• failure to warn about adverse effects (which might, however, not be regarded as a medication error).

Types of medication error and prevention

The best way to understand how medication errors happen and how to avoid them is to consider their classification, which can be contextual, modal, or psychological. Contextual classification deals with the specific time, place, medicines and people involved. Modal classification examines the ways in which errors occur (for example, by omission, repetition or substitution). Psychological classification is to be preferred, as it explains events rather than merely describing them. Its disadvantage is that it concentrates on human rather than systems sources of errors. The following psychological classification is based on the work of Reason on errors in general.18

There are four broad types of medication errors (labelled 1–4 in Figure 2).8

  • Knowledge-based errors (through lack of knowledge)—for example, giving penicillin, without having established whether the patient is allergic. In an Australian study, communication problems with senior staff and difficulty in accessing appropriate drug-dosing information contributed to knowledge-based prescription errors.19 These types of errors should be avoidable by being well informed about the drug being prescribed and the patient to whom it is being given. Computerized prescribing systems, bar-coded medication systems, and cross-checking by others (for example, pharmacists and nurses) can help to intercept such errors.20 Education is important.21

    Figure 2.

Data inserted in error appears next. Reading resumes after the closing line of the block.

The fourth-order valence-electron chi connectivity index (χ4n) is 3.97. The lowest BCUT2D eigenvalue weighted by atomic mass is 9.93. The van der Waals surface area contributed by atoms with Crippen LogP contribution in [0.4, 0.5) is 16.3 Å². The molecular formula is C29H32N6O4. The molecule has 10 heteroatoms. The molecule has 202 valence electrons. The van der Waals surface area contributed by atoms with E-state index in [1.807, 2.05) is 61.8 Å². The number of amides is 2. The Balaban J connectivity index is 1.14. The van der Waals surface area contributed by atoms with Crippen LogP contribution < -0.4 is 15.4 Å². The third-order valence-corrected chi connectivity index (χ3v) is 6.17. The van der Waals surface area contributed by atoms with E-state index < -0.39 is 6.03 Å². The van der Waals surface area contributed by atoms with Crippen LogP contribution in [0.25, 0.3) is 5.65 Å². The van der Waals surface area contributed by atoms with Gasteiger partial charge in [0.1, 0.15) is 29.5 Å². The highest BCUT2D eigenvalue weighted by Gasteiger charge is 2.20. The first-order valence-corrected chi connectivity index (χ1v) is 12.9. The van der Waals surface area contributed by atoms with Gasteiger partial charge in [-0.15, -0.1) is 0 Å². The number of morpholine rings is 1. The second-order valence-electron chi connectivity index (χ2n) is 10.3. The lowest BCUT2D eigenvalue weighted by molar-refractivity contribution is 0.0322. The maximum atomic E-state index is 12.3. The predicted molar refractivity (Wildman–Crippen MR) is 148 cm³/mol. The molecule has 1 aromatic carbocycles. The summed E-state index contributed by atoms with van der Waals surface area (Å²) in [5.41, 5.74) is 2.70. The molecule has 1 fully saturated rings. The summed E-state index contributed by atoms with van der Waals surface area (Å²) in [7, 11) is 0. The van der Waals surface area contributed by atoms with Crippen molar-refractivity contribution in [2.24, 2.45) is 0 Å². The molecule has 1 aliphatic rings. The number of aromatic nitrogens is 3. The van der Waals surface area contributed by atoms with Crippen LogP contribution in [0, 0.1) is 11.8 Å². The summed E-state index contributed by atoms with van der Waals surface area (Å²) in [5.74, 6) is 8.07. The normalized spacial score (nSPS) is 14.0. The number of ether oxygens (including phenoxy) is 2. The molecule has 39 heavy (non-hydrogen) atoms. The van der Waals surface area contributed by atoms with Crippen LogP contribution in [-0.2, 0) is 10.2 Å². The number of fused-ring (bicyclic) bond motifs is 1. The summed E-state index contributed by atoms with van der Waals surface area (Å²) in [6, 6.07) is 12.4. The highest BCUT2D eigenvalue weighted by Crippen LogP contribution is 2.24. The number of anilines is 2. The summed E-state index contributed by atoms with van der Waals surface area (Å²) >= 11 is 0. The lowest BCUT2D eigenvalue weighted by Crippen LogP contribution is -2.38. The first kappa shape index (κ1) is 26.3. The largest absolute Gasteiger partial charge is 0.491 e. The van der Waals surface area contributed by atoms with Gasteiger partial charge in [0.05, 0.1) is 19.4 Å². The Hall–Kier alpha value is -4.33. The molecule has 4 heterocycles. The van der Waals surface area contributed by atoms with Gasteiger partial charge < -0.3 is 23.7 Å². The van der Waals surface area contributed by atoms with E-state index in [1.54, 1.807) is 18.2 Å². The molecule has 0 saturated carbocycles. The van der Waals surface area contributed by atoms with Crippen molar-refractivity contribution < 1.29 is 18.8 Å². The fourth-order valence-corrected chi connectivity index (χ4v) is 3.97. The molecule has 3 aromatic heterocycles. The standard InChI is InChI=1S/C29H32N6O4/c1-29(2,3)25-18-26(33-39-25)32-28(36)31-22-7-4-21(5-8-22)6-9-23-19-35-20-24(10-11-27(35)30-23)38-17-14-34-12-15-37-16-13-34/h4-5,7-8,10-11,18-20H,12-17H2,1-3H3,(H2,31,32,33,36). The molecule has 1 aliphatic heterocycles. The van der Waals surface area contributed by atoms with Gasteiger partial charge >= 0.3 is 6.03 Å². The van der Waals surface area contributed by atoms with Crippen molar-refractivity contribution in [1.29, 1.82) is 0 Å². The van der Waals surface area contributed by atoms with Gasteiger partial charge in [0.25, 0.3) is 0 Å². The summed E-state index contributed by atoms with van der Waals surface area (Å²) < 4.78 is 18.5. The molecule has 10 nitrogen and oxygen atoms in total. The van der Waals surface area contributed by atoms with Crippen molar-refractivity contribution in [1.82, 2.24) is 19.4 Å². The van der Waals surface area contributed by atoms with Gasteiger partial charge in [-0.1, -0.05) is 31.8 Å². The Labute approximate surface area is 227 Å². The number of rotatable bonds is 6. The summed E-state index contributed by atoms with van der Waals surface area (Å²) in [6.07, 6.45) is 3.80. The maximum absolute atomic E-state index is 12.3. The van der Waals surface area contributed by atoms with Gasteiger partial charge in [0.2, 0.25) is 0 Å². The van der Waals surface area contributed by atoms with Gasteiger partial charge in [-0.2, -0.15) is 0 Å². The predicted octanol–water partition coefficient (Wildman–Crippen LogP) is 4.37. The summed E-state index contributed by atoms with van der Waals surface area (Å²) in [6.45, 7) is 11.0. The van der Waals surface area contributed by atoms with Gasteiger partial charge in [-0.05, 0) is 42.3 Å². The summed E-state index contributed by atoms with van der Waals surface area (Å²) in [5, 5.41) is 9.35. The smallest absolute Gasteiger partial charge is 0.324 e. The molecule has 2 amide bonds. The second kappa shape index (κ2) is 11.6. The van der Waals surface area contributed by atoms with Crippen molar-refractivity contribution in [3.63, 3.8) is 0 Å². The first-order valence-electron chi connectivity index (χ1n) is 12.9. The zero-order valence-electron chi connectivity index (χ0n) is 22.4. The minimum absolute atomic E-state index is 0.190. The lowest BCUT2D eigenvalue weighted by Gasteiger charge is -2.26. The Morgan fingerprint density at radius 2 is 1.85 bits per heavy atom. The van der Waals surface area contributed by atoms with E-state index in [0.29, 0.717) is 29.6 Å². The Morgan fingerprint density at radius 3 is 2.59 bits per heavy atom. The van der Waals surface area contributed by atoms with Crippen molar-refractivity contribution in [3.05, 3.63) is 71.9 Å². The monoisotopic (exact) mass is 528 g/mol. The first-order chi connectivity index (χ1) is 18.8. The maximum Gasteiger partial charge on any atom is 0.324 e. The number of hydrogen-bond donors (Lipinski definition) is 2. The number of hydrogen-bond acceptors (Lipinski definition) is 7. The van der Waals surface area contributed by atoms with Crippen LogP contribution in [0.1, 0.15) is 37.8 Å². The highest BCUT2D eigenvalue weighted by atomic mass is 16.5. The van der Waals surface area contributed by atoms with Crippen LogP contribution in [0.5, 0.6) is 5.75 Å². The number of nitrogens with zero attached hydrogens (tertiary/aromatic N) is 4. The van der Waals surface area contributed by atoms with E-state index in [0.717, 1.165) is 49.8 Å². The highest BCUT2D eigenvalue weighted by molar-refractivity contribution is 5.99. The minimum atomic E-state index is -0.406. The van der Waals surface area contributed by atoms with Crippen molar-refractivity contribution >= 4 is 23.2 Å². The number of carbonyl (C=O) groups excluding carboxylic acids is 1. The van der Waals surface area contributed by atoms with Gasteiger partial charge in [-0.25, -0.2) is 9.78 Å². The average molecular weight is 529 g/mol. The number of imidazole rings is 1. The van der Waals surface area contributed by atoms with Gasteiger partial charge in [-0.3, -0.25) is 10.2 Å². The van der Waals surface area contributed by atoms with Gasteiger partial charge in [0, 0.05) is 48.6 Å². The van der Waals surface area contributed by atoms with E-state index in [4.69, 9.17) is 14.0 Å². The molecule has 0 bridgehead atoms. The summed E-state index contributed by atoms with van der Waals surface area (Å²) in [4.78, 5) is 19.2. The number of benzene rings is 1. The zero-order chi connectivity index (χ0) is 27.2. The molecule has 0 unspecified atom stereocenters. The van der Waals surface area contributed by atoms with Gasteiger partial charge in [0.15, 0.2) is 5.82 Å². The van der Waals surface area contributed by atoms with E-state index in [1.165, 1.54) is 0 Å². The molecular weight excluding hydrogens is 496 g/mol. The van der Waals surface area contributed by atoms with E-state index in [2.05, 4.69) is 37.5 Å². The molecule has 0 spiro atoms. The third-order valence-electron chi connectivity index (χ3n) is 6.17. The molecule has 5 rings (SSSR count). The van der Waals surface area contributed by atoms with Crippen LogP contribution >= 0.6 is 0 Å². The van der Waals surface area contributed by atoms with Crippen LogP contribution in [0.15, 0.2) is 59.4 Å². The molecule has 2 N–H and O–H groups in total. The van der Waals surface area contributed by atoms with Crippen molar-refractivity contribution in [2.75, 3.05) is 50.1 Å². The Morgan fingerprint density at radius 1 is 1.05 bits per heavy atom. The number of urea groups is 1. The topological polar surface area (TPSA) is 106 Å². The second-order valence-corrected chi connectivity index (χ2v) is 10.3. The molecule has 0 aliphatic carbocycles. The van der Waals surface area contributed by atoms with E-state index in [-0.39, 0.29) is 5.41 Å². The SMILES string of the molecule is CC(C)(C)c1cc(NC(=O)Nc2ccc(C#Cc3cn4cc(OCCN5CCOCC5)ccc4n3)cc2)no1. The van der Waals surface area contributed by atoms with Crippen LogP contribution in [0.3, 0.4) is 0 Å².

A classification of types of medication errors based on psychological principles. For examples of prescription errors in each category see the text and Table 1 (Reproduced from reference 8, with permission from Wolters Kluwer Health/Adis ©; Adis Data Information BV (2006); all rights reserved).

    Figure 2.

    A classification of types of medication errors based on psychological principles. For examples of prescription errors in each category see the text and Table 1 (Reproduced from reference 8, with permission from Wolters Kluwer Health/Adis ©; Adis Data Information BV (2006); all rights reserved).

  • Rule-based errors (using a bad rule or misapplying a good rule)—for example, injecting diclofenac into the lateral thigh rather than the buttock. Proper rules and education help to avoid these types of error, as do computerized prescribing systems.

  • Action-based errors (called slips)—for example, picking up a bottle containing diazepam from the pharmacy shelf when intending to take one containing diltiazem. In the Australian study mentioned above most errors were due to slips in attention that occurred during routine prescribing, dispensing or drug administration. These can be minimized by creating conditions in which they are unlikely (for example, by avoiding distractions, by cross-checking, by labelling medicines clearly and by using identifiers, such as bar-codes);22 so-called ‘Tall Man’ lettering (mixing upper- and lower-case letters in the same word) has been proposed as a way to avoid misreading of labels,23 but this method has not been tested in real conditions. A subset of action-based errors is the technical error—for example, putting the wrong amount of potassium chloride into an infusion bottle. This type of error can be prevented by the use of checklists, fail-safe systems and computerized reminders.